Crime Fiction 2009-10
Second Assessed Essay of 5,000 words
Due: Monday Week 3, 10th May 2010
‘[H]is evening coat is green and not black. If … you ask him why, he will probably answer that he does it to avoid being mistaken for a waiter.’ (‘The Queer Feet’, Chesterton) Write about the way that servants, service or servitude is represented in two crime novels you have read this term?
2. ‘Mr Audley still looked rather too bewildered to be really the man the empire wants’ (The Queer Feet’, Chesterton). ‘[Colonel] Race was a man of unadvertised goings and comings. He was usually found in one of the outposts of Empire where trouble was brewing’ (Death on the Nile, Christie). Consider what kind of ‘ trouble’ is ‘brewing’ within Empire in the first half of the twentieth century and what kind of ‘man’ (if any) is seen to be able to help in crime fiction written during this period.
3. ‘“Where did she get all that money from?”… “America, I’ve heard”’ (Death on the Nile, Agatha Christie). Discuss the relationship between crime, England, and ‘new money’ as they are seen in twentieth century crime fiction.
4. “That would mean looking at the case from an entirely different angle” (The Murder at the Vicarage, Agatha Christie). By examining the narrative styles of at least two novels, show how the detective’s point of view works to correct the assumed reader’s flawed perspective of events.
5. “Artificiality…is a fundamental in all women with whom one falls in love” (Death and the Dancing Footman, Ngaio Marsh). Critically investigate the place of women within Crime Fiction of the twentieth century and how this may reflect changes in political, social and/or domestic attitudes toward women and/or gender relations.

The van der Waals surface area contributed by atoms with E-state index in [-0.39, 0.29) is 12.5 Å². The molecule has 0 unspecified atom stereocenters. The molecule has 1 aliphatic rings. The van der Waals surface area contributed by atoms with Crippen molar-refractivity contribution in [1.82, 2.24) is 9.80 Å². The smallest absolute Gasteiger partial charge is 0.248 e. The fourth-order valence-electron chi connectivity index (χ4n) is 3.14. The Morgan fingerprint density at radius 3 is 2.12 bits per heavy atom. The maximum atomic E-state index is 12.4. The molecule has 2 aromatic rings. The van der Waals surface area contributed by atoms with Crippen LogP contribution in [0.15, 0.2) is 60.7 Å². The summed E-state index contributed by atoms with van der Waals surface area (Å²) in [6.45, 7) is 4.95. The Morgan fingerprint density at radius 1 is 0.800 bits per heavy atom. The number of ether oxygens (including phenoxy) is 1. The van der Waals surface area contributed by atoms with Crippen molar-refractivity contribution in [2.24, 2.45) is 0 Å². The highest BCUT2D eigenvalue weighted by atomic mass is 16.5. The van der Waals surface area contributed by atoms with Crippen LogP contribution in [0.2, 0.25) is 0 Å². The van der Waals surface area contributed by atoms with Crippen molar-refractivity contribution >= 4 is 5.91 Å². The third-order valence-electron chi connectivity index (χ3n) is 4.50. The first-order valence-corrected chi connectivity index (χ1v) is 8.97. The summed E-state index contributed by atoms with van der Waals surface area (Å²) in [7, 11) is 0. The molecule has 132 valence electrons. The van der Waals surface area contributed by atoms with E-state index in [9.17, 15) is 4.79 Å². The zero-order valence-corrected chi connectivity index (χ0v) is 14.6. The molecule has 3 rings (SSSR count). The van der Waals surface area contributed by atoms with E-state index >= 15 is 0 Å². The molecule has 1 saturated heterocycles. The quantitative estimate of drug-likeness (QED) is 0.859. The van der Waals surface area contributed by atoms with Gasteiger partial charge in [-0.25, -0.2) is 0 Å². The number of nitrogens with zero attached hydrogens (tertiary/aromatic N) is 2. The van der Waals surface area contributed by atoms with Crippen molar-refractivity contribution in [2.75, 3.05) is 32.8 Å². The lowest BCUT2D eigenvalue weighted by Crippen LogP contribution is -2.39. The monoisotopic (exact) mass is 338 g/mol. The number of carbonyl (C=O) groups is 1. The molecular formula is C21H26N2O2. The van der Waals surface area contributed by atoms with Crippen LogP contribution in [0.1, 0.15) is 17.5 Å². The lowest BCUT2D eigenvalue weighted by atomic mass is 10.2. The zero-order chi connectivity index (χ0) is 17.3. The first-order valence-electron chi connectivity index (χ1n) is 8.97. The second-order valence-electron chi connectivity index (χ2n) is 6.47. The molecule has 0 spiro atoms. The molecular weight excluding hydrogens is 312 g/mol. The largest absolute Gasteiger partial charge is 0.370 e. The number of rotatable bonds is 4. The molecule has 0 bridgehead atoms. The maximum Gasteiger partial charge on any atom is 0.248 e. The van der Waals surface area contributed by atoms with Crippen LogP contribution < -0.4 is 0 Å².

6. Explore Ngaio Marsh’s use of either Theatricality or Intertexuality in one or two of her crime novels. Consider where it occurs, how it is used and what effects it has on the novel’s depiction of crime.
7. In her influential work Forever England Alison Light uses the term ‘Conservative Modernity’ to capture the way in which much early twentieth century fiction seems to look backwards and forwards at the same time. Examine how useful this critical term is when applied to two crime novels you have studied this term.
8. Examine the ways in which one of the following is presented and explored in any two crime fiction novels from the second term: religious beliefs and practices; family and familial suspicion; wealth and domestic security; expectations about detectives and ways of detecting crime; connections between crime and history; travel and moral loss.
9. You may construct your own question in conjunction with the module tutor and approval for this must be sought before the vacation period begins.